When installed, The Witcher 2 does not bog you down with load times or texture loading. When not installed, it may take three to four seconds sometimes for textures to load on scenes, resulting in sometimes muddy messes on establishment shots, somewhat diminishing the purpose of establishment shots. Even when installed, cached textures sometimes will sometimes flush and have to reload during conversations. Characters with elaborate armor settings will say something and the camera will switch to Geralt for his reply or next choice. In the two seconds since the camera changed, somehow the elaborate armor became an untextured mess that pops in as the dialogue goes on. There are also some places where the game loads through doors that do not seem like they should be going to loading screens. As I said, though, they are short when the game is installed to the HDD.

There are some glitches from the PC version that have transferred over to the 360 version. Some quests were not completable because of some items disappearing and sinking in to the ground, some achievements (such as “Finish every monster quest”) triggered despite failing the quest. The autosave is not something you should rely on, as many things you can accomplish in the game do not trigger the autosave function and sometimes they do. The map is sometimes invaluable and often incompetent, where the map will show you paths without regard for height (sometimes leading you to the same spot on entirely different paths) or even mountain ranges. This can cause frustration and hours of thinking the game is asking you to be somewhere that is not triggering anything.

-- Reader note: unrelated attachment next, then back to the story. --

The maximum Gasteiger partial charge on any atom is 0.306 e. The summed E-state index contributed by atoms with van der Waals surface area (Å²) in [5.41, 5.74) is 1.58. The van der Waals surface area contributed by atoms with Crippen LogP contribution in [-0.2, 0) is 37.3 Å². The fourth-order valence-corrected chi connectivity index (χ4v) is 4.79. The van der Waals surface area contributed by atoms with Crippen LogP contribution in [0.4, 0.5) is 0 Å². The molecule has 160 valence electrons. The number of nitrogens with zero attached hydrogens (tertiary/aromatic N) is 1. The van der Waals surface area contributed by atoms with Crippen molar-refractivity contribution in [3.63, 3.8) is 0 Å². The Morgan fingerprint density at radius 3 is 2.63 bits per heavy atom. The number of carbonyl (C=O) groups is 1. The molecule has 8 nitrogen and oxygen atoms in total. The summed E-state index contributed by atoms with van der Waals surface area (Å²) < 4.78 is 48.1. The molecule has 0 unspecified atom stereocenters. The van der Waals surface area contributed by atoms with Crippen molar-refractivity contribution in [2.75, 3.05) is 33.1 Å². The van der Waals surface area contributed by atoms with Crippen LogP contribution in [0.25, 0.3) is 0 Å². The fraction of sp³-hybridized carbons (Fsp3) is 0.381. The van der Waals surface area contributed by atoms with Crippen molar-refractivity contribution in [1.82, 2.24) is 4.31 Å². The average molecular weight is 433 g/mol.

A lot of these issues are niggling, some of them aren’t. As a larger tapestry, one can easily ignore the problems in The Witcher 2 and even forget they are there given enough time with the game. The game holds a banner for what impact choice can have the actual content of the game. I had praised Deus Ex: Human Revolution last year for being almost reckless in how much content they were willing to let the player miss and The Witcher 2 shares that similar quality of caring about the player more than they care about what the player may miss.

In a strange way, The Witcher 2 is the game that Dragon Age 2 wanted to be. It wanted to be an Action-RPG with a focus on longer quests, adult themes, and a darker edge. Where Dragon Age 2 cut corners and made awful decisions at every turn, The Witcher 2 lives and dies by how well it accomplishes all those big things while still doing better at the things it messes up. This title may not be the inarguable standard bearer for modern RPGs, but there is a strong argument to be made that it really should be.